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English Hundredweight System

Where the base unit is a hundredweight (CWT or 112 pounds) which is divided into quarter hundredweights, stones and pounds. Units separated by dots in most cases. Commonly used to mark anvil weights before the adoption of the metric system in Great Britain.
·  ·     Enter digits from your anvil or other object

Lbs.    Kgs


  • Any position can be zero, and IF zero is marked with a zero character (0).
  • The middle position equals quarters (1/4) of a hundred weight. The value cannot be more than 3. If it looks like a five then it is a two or a three.
  • The last (right hand) position is pounds and must be equal to 27 or less.
  • 2240 pounds (20 CWT) and over is a "long tonne". This calculator does not have a place for tonnes.
The system seems unweildly but if you use a balance scale and the proper weights you just count the large weights, and total up the small ones and you are done. The set of weights would never have more than a total of 27 in pounds, only 3 quarter hundred weights and as many hundred weights as needed. A pounds weight set without duplicates or extras would be composed of:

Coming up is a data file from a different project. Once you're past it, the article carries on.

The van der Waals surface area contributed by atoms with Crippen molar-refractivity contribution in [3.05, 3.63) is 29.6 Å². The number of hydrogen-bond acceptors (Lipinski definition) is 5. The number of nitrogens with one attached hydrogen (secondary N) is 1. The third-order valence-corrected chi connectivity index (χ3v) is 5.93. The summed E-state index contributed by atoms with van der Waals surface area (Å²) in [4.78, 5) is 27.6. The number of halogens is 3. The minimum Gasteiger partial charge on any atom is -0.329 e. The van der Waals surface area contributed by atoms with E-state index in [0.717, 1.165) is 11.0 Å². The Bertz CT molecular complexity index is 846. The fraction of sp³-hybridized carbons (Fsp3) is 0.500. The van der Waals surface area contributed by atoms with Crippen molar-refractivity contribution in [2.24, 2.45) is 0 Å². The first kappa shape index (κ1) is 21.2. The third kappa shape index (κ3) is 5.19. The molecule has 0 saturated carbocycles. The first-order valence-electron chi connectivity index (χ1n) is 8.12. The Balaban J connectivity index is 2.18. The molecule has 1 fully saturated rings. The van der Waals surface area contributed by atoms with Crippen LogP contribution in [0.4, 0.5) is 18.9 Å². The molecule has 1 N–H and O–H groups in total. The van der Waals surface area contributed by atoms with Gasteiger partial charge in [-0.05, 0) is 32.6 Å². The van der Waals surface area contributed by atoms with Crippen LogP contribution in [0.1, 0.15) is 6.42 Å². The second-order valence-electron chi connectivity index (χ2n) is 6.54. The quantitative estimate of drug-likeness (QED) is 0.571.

14, 7, 3, 2, 1

Stone (14 pounds)
1/2 stone
3 pounder
2 pounder
1 pound

References and Links

  • Shop Mathematics

  • Anvil Series
    1. Index of Anvil Making Articles
    2. Types and Specifications
    3. Making a good inexpensive anvil
    4. Buying used anvils
    5. Quality, welding and other anvil miscellanea
    6. Grinding corners
    7. Testing Anvil Rebound
    8. Weight of Anvils
    9. Cast Steel vs. Forgings
    10. Anvil Stands from the iForge page

  • 2006 - 2012 Jock Dempsey,

    Copyright © 1998, 2024